About this WINE
Created by Michael and Buffy Eaton in 1991, Mountford is currently a small hillside vineyard with three hectares of Pinot Noir and two hectares of Chardonnay producing about 2,000 cases on gently sloping land outside the door of its stylish homestead.
The vineyards are tucked into the limestone-rich, Waipara Hills, one ridge removed from the broad, sweeping bay that stretches north from Christchurch on New Zealand's South Island. The first vines were planted in 1991 using medium-density plantings.
The first wines were made in 1995, and 1998 saw the completion of the winery and the first bottling of Mountford wine on the property. C.P. Lin, Mountford's blind winemaker, who has made the last three vintages, introduced himself to his future employer in 1996 by tasting Mountford's first vintages and telling owner Michael Eaton, "These wines are crap." Eaton promptly gave Lin the challenge of making them better. C.P's. love of food and wine comes through in the wine produced here from grapes under the meticulous care of Mountford's Viticulturist, Gerald Atkinson. "We can make Pinot Noir with ripe flavors, rich texture and the right balance," Lin says.
2007 saw the property being sold to a Dutch couple Kess Zeestraten and Katryn Rayn, who have confirmed their intention to build on the Eaton legacy, adding a further 4 ha (of Chardonnay, Pinot Noir and even some Riesling) to the 6ha in place and encouraging C.P.Lin to take Mountford to even greater heights!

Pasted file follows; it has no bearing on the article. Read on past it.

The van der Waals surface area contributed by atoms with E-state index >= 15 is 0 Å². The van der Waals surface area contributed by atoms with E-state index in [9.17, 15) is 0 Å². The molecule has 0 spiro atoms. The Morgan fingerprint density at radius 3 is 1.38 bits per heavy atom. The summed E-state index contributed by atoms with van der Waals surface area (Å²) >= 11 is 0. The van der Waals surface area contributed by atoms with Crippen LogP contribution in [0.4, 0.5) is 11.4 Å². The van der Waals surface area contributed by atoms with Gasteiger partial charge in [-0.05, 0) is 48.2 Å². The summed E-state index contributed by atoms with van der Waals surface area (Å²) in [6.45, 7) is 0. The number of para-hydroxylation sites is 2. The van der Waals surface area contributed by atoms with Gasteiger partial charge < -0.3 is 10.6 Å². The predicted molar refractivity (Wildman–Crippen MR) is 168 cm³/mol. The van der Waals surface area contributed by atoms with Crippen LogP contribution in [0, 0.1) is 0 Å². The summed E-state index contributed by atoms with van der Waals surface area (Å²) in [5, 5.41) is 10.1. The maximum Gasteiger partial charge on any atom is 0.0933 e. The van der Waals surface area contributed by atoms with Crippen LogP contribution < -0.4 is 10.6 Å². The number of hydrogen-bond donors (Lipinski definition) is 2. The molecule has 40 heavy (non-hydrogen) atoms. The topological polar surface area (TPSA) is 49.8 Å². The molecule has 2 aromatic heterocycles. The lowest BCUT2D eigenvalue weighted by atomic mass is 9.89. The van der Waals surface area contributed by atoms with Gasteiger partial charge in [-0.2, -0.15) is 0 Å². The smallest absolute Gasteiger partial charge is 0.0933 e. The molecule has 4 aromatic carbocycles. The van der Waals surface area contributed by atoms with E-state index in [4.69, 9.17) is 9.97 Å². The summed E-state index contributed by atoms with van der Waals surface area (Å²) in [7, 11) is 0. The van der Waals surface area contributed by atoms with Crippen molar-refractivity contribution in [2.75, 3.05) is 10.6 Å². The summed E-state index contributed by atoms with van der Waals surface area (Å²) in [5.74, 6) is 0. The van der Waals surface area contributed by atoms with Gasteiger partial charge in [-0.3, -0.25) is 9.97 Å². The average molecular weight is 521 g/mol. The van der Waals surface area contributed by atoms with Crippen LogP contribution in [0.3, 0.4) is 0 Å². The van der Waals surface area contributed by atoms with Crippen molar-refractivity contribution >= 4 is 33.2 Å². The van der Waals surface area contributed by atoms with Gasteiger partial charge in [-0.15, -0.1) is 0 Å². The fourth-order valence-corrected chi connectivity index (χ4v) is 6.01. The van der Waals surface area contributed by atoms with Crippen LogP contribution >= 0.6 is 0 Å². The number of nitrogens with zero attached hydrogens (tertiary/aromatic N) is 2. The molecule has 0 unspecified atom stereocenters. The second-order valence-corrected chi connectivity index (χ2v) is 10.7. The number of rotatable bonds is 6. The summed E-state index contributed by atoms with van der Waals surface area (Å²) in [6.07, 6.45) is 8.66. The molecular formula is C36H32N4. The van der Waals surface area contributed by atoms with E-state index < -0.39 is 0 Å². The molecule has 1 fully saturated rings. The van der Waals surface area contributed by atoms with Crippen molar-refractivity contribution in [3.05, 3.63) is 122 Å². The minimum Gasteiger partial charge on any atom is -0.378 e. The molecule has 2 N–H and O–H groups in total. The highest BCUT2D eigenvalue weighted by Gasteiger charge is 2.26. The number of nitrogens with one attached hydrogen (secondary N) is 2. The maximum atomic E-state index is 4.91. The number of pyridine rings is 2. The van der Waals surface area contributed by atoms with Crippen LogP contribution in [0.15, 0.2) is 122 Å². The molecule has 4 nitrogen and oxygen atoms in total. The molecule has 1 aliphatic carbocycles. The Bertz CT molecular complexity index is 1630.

Pinot Noir is probably the most frustrating, and at times infuriating, wine grape in the world. However when it is successful, it can produce some of the most sublime wines known to man. This thin-skinned grape which grows in small, tight bunches performs well on well-drained, deepish limestone based subsoils as are found on Burgundy's Côte d'Or.
Pinot Noir is more susceptible than other varieties to over cropping - concentration and varietal character disappear rapidly if yields are excessive and yields as little as 25hl/ha are the norm for some climats of the Côte d`Or.
Because of the thinness of the skins, Pinot Noir wines are lighter in colour, body and tannins. However the best wines have grip, complexity and an intensity of fruit seldom found in wine from other grapes. Young Pinot Noir can smell almost sweet, redolent with freshly crushed raspberries, cherries and redcurrants. When mature, the best wines develop a sensuous, silky mouth feel with the fruit flavours deepening and gamey "sous-bois" nuances emerging.
The best examples are still found in Burgundy, although Pinot Noir`s key role in Champagne should not be forgotten. It is grown throughout the world with notable success in the Carneros and Russian River Valley districts of California, and the Martinborough and Central Otago regions of New Zealand.